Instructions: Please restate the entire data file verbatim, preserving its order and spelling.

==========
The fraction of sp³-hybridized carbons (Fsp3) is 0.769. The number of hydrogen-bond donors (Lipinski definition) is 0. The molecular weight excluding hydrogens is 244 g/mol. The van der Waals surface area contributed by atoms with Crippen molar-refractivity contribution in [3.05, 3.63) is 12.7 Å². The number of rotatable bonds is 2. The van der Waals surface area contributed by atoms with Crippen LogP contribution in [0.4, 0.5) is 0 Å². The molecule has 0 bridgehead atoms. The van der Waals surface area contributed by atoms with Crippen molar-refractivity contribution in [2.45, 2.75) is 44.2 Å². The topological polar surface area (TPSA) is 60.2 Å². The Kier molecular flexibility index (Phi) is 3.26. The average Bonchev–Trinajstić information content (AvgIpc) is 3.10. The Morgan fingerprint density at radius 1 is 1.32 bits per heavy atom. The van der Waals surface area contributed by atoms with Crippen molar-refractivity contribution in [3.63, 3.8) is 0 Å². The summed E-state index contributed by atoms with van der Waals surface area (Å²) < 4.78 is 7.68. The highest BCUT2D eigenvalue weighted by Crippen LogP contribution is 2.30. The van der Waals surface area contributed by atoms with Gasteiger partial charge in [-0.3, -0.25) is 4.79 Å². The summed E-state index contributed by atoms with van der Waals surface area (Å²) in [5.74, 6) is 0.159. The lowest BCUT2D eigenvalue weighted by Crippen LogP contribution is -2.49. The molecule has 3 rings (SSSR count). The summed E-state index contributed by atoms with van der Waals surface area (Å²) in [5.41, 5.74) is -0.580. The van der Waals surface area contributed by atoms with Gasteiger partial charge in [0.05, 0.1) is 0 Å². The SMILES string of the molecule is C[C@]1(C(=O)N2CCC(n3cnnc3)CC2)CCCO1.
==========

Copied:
The fraction of sp³-hybridized carbons (Fsp3) is 0.769. The number of hydrogen-bond donors (Lipinski definition) is 0. The molecular weight excluding hydrogens is 244 g/mol. The van der Waals surface area contributed by atoms with Crippen molar-refractivity contribution in [3.05, 3.63) is 12.7 Å². The number of rotatable bonds is 2. The van der Waals surface area contributed by atoms with Crippen LogP contribution in [0.4, 0.5) is 0 Å². The molecule has 0 bridgehead atoms. The van der Waals surface area contributed by atoms with Crippen molar-refractivity contribution in [2.45, 2.75) is 44.2 Å². The topological polar surface area (TPSA) is 60.2 Å². The Kier molecular flexibility index (Phi) is 3.26. The average Bonchev–Trinajstić information content (AvgIpc) is 3.10. The Morgan fingerprint density at radius 1 is 1.32 bits per heavy atom. The van der Waals surface area contributed by atoms with Crippen molar-refractivity contribution in [3.63, 3.8) is 0 Å². The summed E-state index contributed by atoms with van der Waals surface area (Å²) < 4.78 is 7.68. The highest BCUT2D eigenvalue weighted by Crippen LogP contribution is 2.30. The van der Waals surface area contributed by atoms with Gasteiger partial charge in [-0.3, -0.25) is 4.79 Å². The summed E-state index contributed by atoms with van der Waals surface area (Å²) in [5.74, 6) is 0.159. The lowest BCUT2D eigenvalue weighted by Crippen LogP contribution is -2.49. The molecule has 3 rings (SSSR count). The summed E-state index contributed by atoms with van der Waals surface area (Å²) in [5.41, 5.74) is -0.580. The van der Waals surface area contributed by atoms with Gasteiger partial charge in [0.05, 0.1) is 0 Å². The SMILES string of the molecule is C[C@]1(C(=O)N2CCC(n3cnnc3)CC2)CCCO1.